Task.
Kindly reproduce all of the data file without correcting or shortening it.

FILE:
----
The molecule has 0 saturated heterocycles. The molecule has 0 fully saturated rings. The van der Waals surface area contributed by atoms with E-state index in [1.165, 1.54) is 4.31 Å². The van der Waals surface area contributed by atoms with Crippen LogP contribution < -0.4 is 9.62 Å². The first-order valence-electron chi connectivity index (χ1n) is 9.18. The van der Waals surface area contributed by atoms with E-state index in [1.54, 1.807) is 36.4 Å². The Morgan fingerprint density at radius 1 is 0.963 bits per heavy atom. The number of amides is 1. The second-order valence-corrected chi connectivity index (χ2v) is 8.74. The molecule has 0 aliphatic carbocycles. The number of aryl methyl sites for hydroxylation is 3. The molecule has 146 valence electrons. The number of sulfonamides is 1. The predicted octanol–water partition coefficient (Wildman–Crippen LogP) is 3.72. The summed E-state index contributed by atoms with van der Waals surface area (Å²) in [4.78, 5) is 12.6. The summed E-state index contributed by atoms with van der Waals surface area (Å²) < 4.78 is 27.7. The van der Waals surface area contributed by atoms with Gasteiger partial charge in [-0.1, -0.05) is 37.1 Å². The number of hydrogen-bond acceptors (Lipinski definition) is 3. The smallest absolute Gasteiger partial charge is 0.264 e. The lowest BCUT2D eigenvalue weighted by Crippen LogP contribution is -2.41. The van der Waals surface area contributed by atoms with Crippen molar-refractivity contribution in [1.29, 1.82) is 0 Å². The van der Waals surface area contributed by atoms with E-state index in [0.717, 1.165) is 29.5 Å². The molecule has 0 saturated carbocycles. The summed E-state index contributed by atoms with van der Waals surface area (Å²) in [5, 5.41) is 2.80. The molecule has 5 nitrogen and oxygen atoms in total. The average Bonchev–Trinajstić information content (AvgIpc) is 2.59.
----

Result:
The molecule has 0 saturated heterocycles. The molecule has 0 fully saturated rings. The van der Waals surface area contributed by atoms with E-state index in [1.165, 1.54) is 4.31 Å². The van der Waals surface area contributed by atoms with Crippen LogP contribution < -0.4 is 9.62 Å². The first-order valence-electron chi connectivity index (χ1n) is 9.18. The van der Waals surface area contributed by atoms with E-state index in [1.54, 1.807) is 36.4 Å². The Morgan fingerprint density at radius 1 is 0.963 bits per heavy atom. The number of amides is 1. The second-order valence-corrected chi connectivity index (χ2v) is 8.74. The molecule has 0 aliphatic carbocycles. The number of aryl methyl sites for hydroxylation is 3. The molecule has 146 valence electrons. The number of sulfonamides is 1. The predicted octanol–water partition coefficient (Wildman–Crippen LogP) is 3.72. The summed E-state index contributed by atoms with van der Waals surface area (Å²) in [4.78, 5) is 12.6. The summed E-state index contributed by atoms with van der Waals surface area (Å²) < 4.78 is 27.7. The van der Waals surface area contributed by atoms with Gasteiger partial charge in [-0.1, -0.05) is 37.1 Å². The number of hydrogen-bond acceptors (Lipinski definition) is 3. The smallest absolute Gasteiger partial charge is 0.264 e. The lowest BCUT2D eigenvalue weighted by Crippen LogP contribution is -2.41. The van der Waals surface area contributed by atoms with Crippen molar-refractivity contribution in [1.29, 1.82) is 0 Å². The van der Waals surface area contributed by atoms with E-state index in [0.717, 1.165) is 29.5 Å². The molecule has 0 saturated carbocycles. The summed E-state index contributed by atoms with van der Waals surface area (Å²) in [5, 5.41) is 2.80. The molecule has 5 nitrogen and oxygen atoms in total. The average Bonchev–Trinajstić information content (AvgIpc) is 2.59.